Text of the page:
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The do's and don'ts of using chopsticks

We use them everyday, but do you know how to ?

· Chinese Elegance

In the pre-Qin period, chopsticks were called “jiā”, in Han dynasty there were referred to as “zhù”. Since the Ming dynasty, they are called “kuài”, as we say today. Chopsticks have a history over 3000 years, making them one of the most representative items of Chinese culture.

In the « Dream of the Red Chamber », one of the four Chinese classics, Yuan Yang and Lady Feng, both coming from the aristocracy, give a pair of ivory chopsticks, inlaid with gold, to old and poor goody Liu as a mean joke. Indeed, ivory chopsticks were used to demonstrate family’s wealth instead of actually using them to eat.

Since chopsticks play such an important role in Chinese culture, are you aware of the do’s and don’ts when using chopsticks ? Let’s have a look !


Use thumb, index finger and middle finger to hold chopsticks firmly, while keeping the ring finger below the chopsticks. Only the upper chopstick is allowed to move when reaching food. When holding them, try to hold the chopsticks about a quarter away from the top of the chopsticks.


When a chopstick rest is available next to your plate, use it !

When taking a break, leave your chopsticks to the side of your plate or bowl on a rest to suggest that you aren’t done yet. When finished eating, leave your chopsticks on top of your bowl or plate to imply the server to remove your plate.

Mix up chopsticks

Especially those days, it’s important to use a second pair of chopsticks to serve food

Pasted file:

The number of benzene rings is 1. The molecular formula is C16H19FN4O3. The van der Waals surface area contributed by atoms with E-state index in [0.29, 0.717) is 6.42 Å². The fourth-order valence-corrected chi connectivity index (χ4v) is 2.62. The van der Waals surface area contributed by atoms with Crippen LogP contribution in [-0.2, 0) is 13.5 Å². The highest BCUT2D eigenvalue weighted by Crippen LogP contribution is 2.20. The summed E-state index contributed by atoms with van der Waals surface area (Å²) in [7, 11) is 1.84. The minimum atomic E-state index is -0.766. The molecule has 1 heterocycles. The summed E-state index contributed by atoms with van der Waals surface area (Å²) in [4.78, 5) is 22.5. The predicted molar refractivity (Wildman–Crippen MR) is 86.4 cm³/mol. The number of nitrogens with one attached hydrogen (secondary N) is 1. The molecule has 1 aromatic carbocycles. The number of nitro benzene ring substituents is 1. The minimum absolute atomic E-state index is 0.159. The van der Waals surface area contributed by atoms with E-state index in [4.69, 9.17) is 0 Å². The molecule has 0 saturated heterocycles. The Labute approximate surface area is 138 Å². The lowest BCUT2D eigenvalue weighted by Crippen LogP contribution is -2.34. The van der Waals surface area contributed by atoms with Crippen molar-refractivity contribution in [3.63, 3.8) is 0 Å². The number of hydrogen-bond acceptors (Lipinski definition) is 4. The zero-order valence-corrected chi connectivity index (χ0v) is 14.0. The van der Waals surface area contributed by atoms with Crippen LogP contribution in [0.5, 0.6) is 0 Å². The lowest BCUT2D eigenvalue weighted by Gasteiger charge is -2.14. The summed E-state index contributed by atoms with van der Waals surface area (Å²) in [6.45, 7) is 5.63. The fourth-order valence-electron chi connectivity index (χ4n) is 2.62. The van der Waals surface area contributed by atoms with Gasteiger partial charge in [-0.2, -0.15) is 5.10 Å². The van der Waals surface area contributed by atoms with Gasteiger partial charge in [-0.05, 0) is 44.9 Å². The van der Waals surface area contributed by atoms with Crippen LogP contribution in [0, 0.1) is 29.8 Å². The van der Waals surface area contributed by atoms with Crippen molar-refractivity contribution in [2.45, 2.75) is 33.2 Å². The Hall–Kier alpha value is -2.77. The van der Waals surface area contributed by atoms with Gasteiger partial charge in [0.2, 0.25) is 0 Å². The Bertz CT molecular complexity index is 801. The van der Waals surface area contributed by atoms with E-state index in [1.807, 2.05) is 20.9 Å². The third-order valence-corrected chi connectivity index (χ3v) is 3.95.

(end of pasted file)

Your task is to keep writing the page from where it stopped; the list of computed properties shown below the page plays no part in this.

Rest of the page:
Do not use your own chopsticks to grab food from a communal dish. When available, use serving chospsticks or serving spoons instead, and place food first on your plate and eat from there.

Rest chopsticks unevenly

Don’t rest chopsticks with ends not even ! They should always be in a parallel position with ends even, otherwise the uneven position would remind of the layout of a coffin in Ancient China, and therefore be synonymous of death.

Patrolling dishes

Don’t sort through food in the serving dish when deciding what piece to eat next ! This rude behavior is called “stirring for choices”, which means to dig your chopsticks in one plate for a long time trying to find the specific thing you want to eat.

Dripping Tears

When reaching food which is far away from you, be careful not to make your chopsticks « dripping tears », meaning releasing food or dripping sauce on the table when making your way back to your bowl.

Striking bowl

Don’t knock your bowl with your chopsticks ! In ancient China, only a beggar would knock his bowl requesting for more food or money. Elder people might think doing so will make you fall on evil days.

Stucking chopsticks like incense

Don't leave your chopsticks stuck vertically in your bowl of rice or noodles. That's associated with incense that is burnt vertically during funerals. Instead, rest chopsticks on the side of your plate as we saw earlier.

Waving chopsticks

While eating, you should not wave your chopsticks in the air or point them at someone, just like you would not wave a fork and knife at the Western table !

Feng Jicai once wrote in a poem, “Chopsticks may look small, they accompany you day by day.” May today’s chopsticks tips can help you better enjoy every meal ! Have a good holiday~

Founded in 2018 by Matthieu Ventelon, Hedonia is the first institution in China combining professional Wine and Etiquette expertise in the same training offer.

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